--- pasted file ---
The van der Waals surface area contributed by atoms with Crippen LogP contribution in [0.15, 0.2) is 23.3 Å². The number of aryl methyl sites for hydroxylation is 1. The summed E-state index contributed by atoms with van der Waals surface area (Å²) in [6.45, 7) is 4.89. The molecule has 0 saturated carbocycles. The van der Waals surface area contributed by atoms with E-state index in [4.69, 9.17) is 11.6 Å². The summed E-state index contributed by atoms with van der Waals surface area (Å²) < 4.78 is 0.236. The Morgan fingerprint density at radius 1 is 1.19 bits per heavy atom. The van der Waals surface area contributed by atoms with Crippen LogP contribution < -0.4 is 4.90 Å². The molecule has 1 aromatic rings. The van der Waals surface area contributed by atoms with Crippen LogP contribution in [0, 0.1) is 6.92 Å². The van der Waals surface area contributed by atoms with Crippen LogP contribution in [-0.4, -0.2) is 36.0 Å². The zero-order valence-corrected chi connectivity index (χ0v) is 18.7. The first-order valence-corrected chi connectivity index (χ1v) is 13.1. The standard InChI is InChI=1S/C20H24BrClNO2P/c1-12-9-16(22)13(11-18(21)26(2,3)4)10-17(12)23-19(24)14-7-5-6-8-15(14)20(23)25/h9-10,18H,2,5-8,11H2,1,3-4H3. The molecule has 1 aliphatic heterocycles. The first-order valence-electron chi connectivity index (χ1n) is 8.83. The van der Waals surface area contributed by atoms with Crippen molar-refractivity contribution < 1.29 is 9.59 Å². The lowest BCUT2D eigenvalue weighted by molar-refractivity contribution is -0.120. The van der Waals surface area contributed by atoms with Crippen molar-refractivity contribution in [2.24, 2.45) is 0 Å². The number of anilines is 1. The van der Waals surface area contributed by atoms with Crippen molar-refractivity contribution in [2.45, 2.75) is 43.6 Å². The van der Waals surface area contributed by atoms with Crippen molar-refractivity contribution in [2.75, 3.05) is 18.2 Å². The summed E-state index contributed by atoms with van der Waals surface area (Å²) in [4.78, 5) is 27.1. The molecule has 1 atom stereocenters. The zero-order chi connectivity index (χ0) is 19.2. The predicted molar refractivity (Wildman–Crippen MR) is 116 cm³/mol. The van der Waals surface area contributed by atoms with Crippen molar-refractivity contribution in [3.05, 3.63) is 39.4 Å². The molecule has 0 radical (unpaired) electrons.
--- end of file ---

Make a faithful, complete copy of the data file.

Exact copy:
The van der Waals surface area contributed by atoms with Crippen LogP contribution in [0.15, 0.2) is 23.3 Å². The number of aryl methyl sites for hydroxylation is 1. The summed E-state index contributed by atoms with van der Waals surface area (Å²) in [6.45, 7) is 4.89. The molecule has 0 saturated carbocycles. The van der Waals surface area contributed by atoms with E-state index in [4.69, 9.17) is 11.6 Å². The summed E-state index contributed by atoms with van der Waals surface area (Å²) < 4.78 is 0.236. The Morgan fingerprint density at radius 1 is 1.19 bits per heavy atom. The van der Waals surface area contributed by atoms with Crippen LogP contribution < -0.4 is 4.90 Å². The molecule has 1 aromatic rings. The van der Waals surface area contributed by atoms with Crippen LogP contribution in [0, 0.1) is 6.92 Å². The van der Waals surface area contributed by atoms with Crippen LogP contribution in [-0.4, -0.2) is 36.0 Å². The zero-order valence-corrected chi connectivity index (χ0v) is 18.7. The first-order valence-corrected chi connectivity index (χ1v) is 13.1. The standard InChI is InChI=1S/C20H24BrClNO2P/c1-12-9-16(22)13(11-18(21)26(2,3)4)10-17(12)23-19(24)14-7-5-6-8-15(14)20(23)25/h9-10,18H,2,5-8,11H2,1,3-4H3. The molecule has 1 aliphatic heterocycles. The first-order valence-electron chi connectivity index (χ1n) is 8.83. The van der Waals surface area contributed by atoms with Crippen molar-refractivity contribution < 1.29 is 9.59 Å². The lowest BCUT2D eigenvalue weighted by molar-refractivity contribution is -0.120. The van der Waals surface area contributed by atoms with Crippen molar-refractivity contribution in [2.24, 2.45) is 0 Å². The number of anilines is 1. The van der Waals surface area contributed by atoms with Crippen molar-refractivity contribution in [2.45, 2.75) is 43.6 Å². The van der Waals surface area contributed by atoms with Crippen molar-refractivity contribution in [2.75, 3.05) is 18.2 Å². The summed E-state index contributed by atoms with van der Waals surface area (Å²) in [4.78, 5) is 27.1. The molecule has 1 atom stereocenters. The zero-order chi connectivity index (χ0) is 19.2. The predicted molar refractivity (Wildman–Crippen MR) is 116 cm³/mol. The van der Waals surface area contributed by atoms with Crippen molar-refractivity contribution in [3.05, 3.63) is 39.4 Å². The molecule has 0 radical (unpaired) electrons.